Sandi’s nightmare: Choosing between bills and pills
Written by Sandi's Ow on January 11, 2014
It’s the subject no one wants to confront.
Pride keeps many of us from talking about it, but those of us who live on Social Security, either retirement or disability, often find ourselves making decisions on what bills get paid this month, and more problematic to those of us with chronic illnesses, which pills to buy.
Glib professionals tell people like us that “there’s always help.”
I’m not finding it.
I’m lucky enough to have affordable insurance and a small long-term disability check, but the day my Social Security check hits the bank, the worrying starts and doesn’t stop until the next check arrives.
I pay for the things that are necessary: electricity, natural gas, water and garbage service, cable (TV, Internet, landline), cell phone (dumbest smart phone on the market), health and car insurance. What’s left over has to cover food, all my drugs, the co-pays to the doctors I have to see to get those prescriptions, gas for the car, food for my pets.
It’s then the real praying starts.
Please let the car keep running. Please keep the pets healthy. Please no emergencies.
I have a stack of overdue bills from labs and hospitals for tests that were necessary. My insurance has paid what it will, but I can’t afford to pony up the difference. I don’t answer phone numbers I don’t recognize because 99 percent of them are business offices or collection agencies and they can bully me all they want, there’s no extra money to shut them up.
The money runs out anyway and it’s time to line the bottles up and decide which medicines I can take every other day, which ones I can live without and how to survive on those decisions.
Of course, there are those prescriptions that get filled no matter what, the ones you literally cannot live without.
If you have insurance, it’s hard to get drug companies or pharmacies to give you the bigger discounts they so magnanimously offer on their commercials, and heaven forbid your doctor adds new drugs to your regime because you’ve got to at least try those.
The first month or so the doctor might have samples to give you, but after that, it’s one more drug that goes in the line. And generally, the new drugs I get are new on the market and are the most expensive.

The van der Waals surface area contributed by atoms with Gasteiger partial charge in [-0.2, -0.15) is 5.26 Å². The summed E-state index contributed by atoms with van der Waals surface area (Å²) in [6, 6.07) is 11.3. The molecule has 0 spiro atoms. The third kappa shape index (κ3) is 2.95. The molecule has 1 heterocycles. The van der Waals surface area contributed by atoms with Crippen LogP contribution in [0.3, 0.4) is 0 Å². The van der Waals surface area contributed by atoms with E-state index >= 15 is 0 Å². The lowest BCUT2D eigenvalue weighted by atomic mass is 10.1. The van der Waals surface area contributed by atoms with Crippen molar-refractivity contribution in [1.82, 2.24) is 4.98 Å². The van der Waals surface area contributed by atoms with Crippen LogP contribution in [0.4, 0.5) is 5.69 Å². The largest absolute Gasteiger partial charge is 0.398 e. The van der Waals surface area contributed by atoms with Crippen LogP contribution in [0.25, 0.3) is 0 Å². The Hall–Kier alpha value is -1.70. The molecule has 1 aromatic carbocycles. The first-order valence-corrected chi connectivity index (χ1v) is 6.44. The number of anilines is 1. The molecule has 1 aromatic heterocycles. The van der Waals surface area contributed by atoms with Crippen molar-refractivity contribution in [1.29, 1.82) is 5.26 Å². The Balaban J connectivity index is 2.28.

Most months I manage to afford all my meds because I’ve been working odd jobs here and there but I can’t work too much or I’ll get sicker and need more drugs, and again, there’s that pesky cap on what I can make because I am on Social Security disability.
Then there are the months when the gas tank is on empty, the cupboards are bare, and there are no drugs in most bottles and it’s 10 days until monetarily relief arrives.
Add ulcer medication (wait, I’m already on that).
My husband and I have sold our books, movies, music, and games and no blood bank in America will stick a needle in either of our arms.
In the summer, we stay at home a lot, shades pulled, trying not to move much to keep the air conditioning from coming on. In the winter we bury ourselves under blankets and try to stay warm.
Did I mention I make $30 too much to qualify for food stamps?
We don’t go out unless the event is free, and presents for special occasions stopped years ago. Our Christmas tree is a foot-tall metal spiral bought half -price at a discount store years ago.
We own our home so we don’t qualify for any aid for it. And while downsizing sounds like a plan, selling this house won’t get us enough money to buy another house anywhere and our credit is so poor we’ll never qualify for a mortgage. We can’t make improvements because first we can’t afford them and second, we are both too disabled to do any of them. We’re not even sure how we could even move into another house if by some miracle we got a smaller one.
We’re already on bill averaging with all the utilities and shop at the cheapest stores in town.
The scariest thing about this story is we are nowhere near alone.
Millions of us are out here, playing medical roulette, slipped neatly between the cracks of those who have enough money and those who can get help from the government and charities.
We get by. We don’t have a choice, but the slightest thing will send us over the edge. When it rains I worry about flooding or severe weather damaging the house because we gave up our house insurance years ago.
Our car is insured because it’s the only car we have and it’s the law. We don’t want to consider what will happen when it breaks down.
It’s a terrible thing to be told to avoid stress and have nothing else but that in your life. It eats into everything you do, weighs on your shoulders affects every relationship.
Yes, there are people worse off that we are, and like us, they sit in their homes and pray they can make it until the next check.
I’m sure most people who know me and read this will be shocked at some of this, but if you are familiar with this predicament, you aren’t able to talk about it without crying from shame that you have somehow failed.
I have to hope that things will get better soon, but there are days I don’t see how.